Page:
From virtual reality to real-world change – using a simulation game to increase cooperation in a rice value chain
I have been to many meetings about policy but never a meeting like this! The CDAIS simulation reflects the way people really work. You can see the real problems” says Mr Vixay Somchalern, head of the Savannakhet Farmers Rice Association.
Shrimps and rice are very nice
Nikhom Chanthava is a rice researcher with the National Agriculture and Forestry Research Institute, and a CDAIS national innovation facilitator in Laos. “I have been working at NAFRI Rice Research Center since 1991. I have been working with farmers and other agencies in Savannakhet for over three years. Progress here has been very slow,” he says. The reasons are familiar. Farmers can’t afford the necessary inputs to increase yields and can’t access credit, middlemen try to maximize profits at the expense of farmers, and government agencies don’t have the resources to support farmers. “Things have improved,” says Nikhom, “but we need to do more.” Last year, Savannakhet Province exported 800,000 tonnes of rice to China, and other ASEAN countries are looking to Laos as a supplier. Government policy supports rice production for export, so what could be done to ramp up production? Nikhom thinks the answer lies in strengthening the value chain.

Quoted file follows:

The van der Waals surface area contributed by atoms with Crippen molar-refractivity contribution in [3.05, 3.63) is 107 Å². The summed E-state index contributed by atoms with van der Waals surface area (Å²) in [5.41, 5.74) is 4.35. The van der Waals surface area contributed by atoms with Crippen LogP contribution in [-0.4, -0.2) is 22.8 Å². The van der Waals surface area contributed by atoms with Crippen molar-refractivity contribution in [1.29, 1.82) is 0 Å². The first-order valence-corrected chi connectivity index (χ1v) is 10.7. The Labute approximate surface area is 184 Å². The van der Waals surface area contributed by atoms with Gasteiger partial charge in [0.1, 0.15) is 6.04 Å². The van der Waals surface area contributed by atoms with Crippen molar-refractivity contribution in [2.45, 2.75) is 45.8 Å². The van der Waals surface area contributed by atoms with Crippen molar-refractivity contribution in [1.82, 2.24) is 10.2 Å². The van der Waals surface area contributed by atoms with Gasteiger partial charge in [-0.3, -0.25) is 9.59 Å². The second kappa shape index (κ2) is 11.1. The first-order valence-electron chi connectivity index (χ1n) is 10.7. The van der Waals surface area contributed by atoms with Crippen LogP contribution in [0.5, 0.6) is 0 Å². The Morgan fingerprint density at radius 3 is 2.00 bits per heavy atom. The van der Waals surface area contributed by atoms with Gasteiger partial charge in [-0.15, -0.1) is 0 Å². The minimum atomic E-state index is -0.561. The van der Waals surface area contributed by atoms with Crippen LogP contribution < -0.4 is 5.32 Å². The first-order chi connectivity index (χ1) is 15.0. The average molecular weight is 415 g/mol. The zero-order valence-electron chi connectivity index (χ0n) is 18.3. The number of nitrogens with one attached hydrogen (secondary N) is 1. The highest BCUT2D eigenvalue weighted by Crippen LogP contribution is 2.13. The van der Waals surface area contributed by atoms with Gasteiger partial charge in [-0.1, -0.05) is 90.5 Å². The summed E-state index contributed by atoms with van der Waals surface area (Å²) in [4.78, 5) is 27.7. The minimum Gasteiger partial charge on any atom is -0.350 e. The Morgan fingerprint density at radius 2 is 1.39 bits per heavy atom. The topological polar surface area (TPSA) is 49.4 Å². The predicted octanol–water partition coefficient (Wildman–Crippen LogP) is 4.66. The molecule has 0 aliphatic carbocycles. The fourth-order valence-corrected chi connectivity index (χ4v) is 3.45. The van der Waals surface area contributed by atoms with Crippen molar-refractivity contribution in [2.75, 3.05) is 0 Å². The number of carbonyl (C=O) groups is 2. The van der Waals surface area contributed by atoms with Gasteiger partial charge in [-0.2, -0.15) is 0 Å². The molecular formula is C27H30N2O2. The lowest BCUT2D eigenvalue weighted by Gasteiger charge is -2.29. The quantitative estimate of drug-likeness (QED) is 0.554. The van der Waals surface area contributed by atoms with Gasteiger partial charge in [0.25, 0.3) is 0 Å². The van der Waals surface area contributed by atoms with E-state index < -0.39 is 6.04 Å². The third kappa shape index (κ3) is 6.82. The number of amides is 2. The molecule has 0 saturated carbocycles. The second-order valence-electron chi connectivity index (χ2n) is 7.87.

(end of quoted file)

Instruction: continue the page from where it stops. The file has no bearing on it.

And now for something completely different